A Separation

A Separation (Farhadi, 2011) is the story of a family in modern day Iran which is split by a mother’s desperate desire to leave the country and he husband’s proud refusal to do so.  The tragic events that follow are precipitated by this family schism.


There are many wonderful things about Asghar Farhadi’s film, but foremost is the sensitive and subtle portrayal of all the characters; there are no caricatures here. Farhadi writes and shoots his characters with such compassion that we understand their desperate desire to do the right thing in a morally difficult situation. The empathy Farhadi is engenders for his characters is vital as the story unfolds and their actions have terrible, unintended consequences. And through this lens the audience is forced to question their own judgment, to ask themselves what they would have done in such a situation?


The second, and most powerful theme of Farhadi’s tale is the pressure placed on a child by the selfish and conflicting desires of her parents.  The portrayal of Termeh by Sarina Farhadi (Asghar’s daughter) is a finely drawn gem. Although the film can be read as a wider critique of the effects of religion, gender and class on Iranian society, it’s Termeh’s story as the stoic, quiet daughter desperately trying to reconcile her squabbling parents, which lies at the heart of the film. One particular scene remains fixed in my mind, in which Termeh questions her father about his guilt or innocence, but he refuses to answer. Instead he asks her to decide if he is guilty or not, pushing the weight of responsibility onto her.  Her aching longing for her father’s reassurance, together with a dawning realisation that her parents are flawed individuals, is painful to watch.  The final scenes of the film show her choosing which parent she will live with once their divorce is final; her parents cannot decide themselves, so once again the burden of choice falls to her.  We never learn of her decision, it’s another question that Farhadi leaves the audience to answer themselves.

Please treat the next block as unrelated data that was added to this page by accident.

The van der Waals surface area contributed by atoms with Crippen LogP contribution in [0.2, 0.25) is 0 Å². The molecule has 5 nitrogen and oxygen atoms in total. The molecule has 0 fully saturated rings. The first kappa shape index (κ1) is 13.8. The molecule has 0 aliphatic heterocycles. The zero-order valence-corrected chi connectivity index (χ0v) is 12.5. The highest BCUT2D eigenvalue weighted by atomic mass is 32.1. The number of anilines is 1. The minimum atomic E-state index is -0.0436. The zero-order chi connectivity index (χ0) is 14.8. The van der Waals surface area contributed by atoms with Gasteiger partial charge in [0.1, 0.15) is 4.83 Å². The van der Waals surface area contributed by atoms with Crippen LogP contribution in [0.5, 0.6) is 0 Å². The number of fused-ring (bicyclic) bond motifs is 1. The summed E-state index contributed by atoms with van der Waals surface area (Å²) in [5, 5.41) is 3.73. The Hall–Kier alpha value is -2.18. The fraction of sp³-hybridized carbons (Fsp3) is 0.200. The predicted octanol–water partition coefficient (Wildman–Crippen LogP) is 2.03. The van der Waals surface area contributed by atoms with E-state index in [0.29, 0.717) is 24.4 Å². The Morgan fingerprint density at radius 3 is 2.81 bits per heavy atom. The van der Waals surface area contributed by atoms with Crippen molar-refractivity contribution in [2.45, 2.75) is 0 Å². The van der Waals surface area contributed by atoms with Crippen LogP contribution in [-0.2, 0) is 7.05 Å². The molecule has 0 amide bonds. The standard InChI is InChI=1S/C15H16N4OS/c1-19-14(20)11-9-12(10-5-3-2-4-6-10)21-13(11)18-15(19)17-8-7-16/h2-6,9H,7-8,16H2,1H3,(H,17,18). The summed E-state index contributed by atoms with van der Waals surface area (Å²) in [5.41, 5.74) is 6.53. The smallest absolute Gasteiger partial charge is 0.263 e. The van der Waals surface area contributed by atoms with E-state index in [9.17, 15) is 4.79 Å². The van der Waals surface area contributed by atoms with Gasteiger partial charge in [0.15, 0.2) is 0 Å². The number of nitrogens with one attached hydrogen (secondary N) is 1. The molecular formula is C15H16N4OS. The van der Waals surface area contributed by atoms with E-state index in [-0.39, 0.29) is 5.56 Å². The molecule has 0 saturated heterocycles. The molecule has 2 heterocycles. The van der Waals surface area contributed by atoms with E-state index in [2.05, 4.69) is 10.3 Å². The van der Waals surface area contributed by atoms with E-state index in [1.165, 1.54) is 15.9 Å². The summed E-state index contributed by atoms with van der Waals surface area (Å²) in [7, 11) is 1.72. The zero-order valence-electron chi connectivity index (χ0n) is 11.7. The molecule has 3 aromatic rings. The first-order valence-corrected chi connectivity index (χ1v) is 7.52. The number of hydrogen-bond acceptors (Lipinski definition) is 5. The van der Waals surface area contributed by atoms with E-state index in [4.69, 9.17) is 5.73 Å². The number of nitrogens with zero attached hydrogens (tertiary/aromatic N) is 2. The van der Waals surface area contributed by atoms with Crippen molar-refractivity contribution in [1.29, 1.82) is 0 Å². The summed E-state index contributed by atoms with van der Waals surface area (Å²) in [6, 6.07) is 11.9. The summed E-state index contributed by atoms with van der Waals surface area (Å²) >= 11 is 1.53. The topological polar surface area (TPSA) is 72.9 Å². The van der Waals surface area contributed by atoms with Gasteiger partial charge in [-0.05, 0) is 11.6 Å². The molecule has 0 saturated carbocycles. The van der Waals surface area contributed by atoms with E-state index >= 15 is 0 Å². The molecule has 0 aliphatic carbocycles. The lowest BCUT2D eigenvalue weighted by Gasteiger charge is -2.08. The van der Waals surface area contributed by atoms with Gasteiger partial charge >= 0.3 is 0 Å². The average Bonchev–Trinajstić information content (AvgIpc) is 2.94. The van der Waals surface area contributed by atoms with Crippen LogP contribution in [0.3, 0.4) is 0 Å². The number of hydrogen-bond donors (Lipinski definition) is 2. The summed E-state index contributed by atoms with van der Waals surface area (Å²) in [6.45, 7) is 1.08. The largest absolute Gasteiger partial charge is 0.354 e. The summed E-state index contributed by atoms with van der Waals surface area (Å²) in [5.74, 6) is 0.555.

Farhadi, A., (2011) A Separation,  Asghar Farhadi


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